Of parks and particulates


In yet another goodwill gesture to the energy industry, the feds are proposing to loosen air quality restrictions in some national parks and wilderness areas. The EPA’s new rule would change the way in which emissions are reported, allowing power plants to substitute an annual average in place of averages for shorter periods, such as a day or a week. Pollution spikes—such as those on a hot summer day, when a plant is running full tilt—would no longer be regulated under the proposed plan.

Other features of the proposal include granting state regulators discretion in determining how to calculate emissions and excluding existing plants with variances from pollution estimates.

The upshot of all the wonky details, according to the National Park Service and many of the EPA’s own regional offices, is that the proposal would give a pass to industry and severely lessen the air quality protections national parks now enjoy. One Park Service employee compared the proposed annual emission method to "allowing a person to average all the variations in his driving speed over [an] entire year to see whether he is complying with the 55-mile-per-hour speed limit," says the Christian Science Monitor.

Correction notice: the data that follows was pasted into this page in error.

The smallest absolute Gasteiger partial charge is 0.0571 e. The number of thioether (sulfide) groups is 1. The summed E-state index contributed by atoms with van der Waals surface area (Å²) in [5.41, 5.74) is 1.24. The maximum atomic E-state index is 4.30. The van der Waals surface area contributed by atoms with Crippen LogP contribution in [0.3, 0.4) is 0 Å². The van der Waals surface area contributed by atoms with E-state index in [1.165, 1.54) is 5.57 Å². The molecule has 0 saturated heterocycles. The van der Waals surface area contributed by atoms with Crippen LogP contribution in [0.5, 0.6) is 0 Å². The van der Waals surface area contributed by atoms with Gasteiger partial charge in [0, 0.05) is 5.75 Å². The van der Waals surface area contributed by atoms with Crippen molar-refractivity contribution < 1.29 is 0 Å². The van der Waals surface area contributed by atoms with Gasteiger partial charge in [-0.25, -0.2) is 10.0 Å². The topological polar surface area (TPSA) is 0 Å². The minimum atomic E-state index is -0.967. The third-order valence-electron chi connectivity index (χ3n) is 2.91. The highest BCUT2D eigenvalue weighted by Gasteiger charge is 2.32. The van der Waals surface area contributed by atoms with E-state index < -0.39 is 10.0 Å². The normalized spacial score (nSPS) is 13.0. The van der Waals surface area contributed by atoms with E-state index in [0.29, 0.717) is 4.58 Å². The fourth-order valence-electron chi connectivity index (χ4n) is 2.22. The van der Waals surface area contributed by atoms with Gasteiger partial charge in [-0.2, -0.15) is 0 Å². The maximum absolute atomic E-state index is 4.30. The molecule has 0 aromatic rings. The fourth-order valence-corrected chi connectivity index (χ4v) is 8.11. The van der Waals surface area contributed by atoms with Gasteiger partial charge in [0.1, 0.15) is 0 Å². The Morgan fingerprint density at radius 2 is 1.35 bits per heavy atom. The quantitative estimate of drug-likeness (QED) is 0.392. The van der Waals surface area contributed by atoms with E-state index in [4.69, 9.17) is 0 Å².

The new regulations would potentially apply to the 156 national parks, wilderness areas and wildlife refuges that receive the highest levels of pollution protection under a 1977 amendment to the Clean Air Act. If approved, they are to take effect before the end of this year.

Some opponents say the proposal could set air quality efforts back decades. As the High Country News reported in 2006, policy changes on the regional and federal level in the 1990s led to cleaner air in most of the nation’s parks. But parks in the Interior West were not among those, and now that many of these same areas are seeing an unprecedented oil and gas boom, trouble lurks on the horizon.

A 1500 megawatt coal-fired power plant is currently in development 46 miles from Mesa Verde, one of 10 national parks the National Parks Conservation Association considers most at risk from pollution from new coal-fired power plants. Three more—Capitol Reef, Zion and Great Basin—also lie in the West.

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